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Users Unite4CRT

Users Unite4CRT 'We have to get those messages to the people who make the decisions'

YARMOUTH, Maine - After a successful first virtual town hall meeting last summer, a group of wheelchair users has given themselves a name, Unite4CRT, and has taken a more strategic approach to sharing their stories in 2020.

The group plans to host town halls on Facebook Live each month leading up to the Access2CRT Summit, March 30-31 at the Hyatt Regency Crystal City in Arlington, Va. February's town hall will be hosted by Jenny Siegle and will cover caregiver essentials.

“Jenny manages her own caregiver,” said Annette Hodges, the director of education and social media manager for NRRTS, who helps Unite4CRT produce the town halls. “How do you interview a caregiver; how much do you pay them; how much time do you schedule them for? These are all great questions.”

In March, the group plans to host a town hall that will serve as a “prep session” for wheelchair users who will be attending the Summit later in the month or who will be contacting legislators remotely.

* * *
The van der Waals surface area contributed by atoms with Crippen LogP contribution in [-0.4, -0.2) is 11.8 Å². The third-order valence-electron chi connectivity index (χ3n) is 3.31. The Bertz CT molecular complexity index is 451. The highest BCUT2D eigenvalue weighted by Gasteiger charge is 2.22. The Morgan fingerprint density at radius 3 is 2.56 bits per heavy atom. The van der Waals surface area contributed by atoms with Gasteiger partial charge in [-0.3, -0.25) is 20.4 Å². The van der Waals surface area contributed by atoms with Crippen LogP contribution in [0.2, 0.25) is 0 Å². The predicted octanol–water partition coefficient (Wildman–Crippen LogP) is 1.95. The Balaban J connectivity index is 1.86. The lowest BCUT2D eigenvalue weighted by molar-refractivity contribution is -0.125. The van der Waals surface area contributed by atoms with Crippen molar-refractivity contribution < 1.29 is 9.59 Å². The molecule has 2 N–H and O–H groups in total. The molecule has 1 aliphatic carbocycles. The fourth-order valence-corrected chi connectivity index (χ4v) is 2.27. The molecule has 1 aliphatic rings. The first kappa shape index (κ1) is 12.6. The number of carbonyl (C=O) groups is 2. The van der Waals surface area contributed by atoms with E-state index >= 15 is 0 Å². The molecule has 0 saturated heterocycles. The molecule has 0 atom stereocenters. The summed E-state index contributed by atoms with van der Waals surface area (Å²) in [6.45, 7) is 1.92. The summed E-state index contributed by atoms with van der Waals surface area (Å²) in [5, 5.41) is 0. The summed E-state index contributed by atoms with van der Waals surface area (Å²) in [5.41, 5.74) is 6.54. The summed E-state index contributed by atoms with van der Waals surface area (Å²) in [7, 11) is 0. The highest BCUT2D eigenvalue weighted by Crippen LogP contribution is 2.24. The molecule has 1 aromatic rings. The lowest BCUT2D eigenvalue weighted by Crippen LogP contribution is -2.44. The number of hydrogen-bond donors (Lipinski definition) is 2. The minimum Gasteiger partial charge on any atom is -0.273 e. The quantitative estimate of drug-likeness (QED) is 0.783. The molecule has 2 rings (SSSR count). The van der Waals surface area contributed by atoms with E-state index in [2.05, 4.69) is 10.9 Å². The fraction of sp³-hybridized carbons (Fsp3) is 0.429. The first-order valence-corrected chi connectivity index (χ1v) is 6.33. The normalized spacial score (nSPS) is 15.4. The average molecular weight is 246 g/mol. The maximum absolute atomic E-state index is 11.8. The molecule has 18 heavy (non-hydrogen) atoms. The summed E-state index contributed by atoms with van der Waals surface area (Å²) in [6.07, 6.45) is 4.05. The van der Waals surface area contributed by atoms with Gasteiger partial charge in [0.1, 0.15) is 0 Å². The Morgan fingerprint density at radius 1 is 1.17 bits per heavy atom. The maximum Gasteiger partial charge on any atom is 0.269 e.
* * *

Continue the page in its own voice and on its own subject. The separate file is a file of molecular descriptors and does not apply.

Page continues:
Another next step for the group: Use the town halls, as well as more frequently posted videos on Facebook, to expand their audience to include more lawmakers and policymakers, Hodges says.

“We have a lot of wheelchair users on social media, explaining to people how they function daily and how they're able to do things, but we want to translate that into something that makes Congress understand and makes CMS understand,” she said. “We have to get those messages to the people who make the decisions.”

Kyle Romano, a wheelchair user who is part of the group, says Unite4CRT's town halls and its presence on Facebook are a ready made educational platform to share with lawmakers and policymakers.

“When I go into these offices, I have a social media outlet that they can easily go to,” said Romano, marketing and social media coordinator for Custom Mobility in Largo, Fla. “It also allows me to connect with them—congresspeople are all on social media.”

Unite4CRT equips wheelchair users with tangible tools, but it also empowers them at a core level, Hodges says.

“We've even talked about, what do they want to be called?” she said. “They're always called consumers, but that doesn't really describe them or their needs. They've decided they're CRT users. It's about how they want their message perceived by others.”




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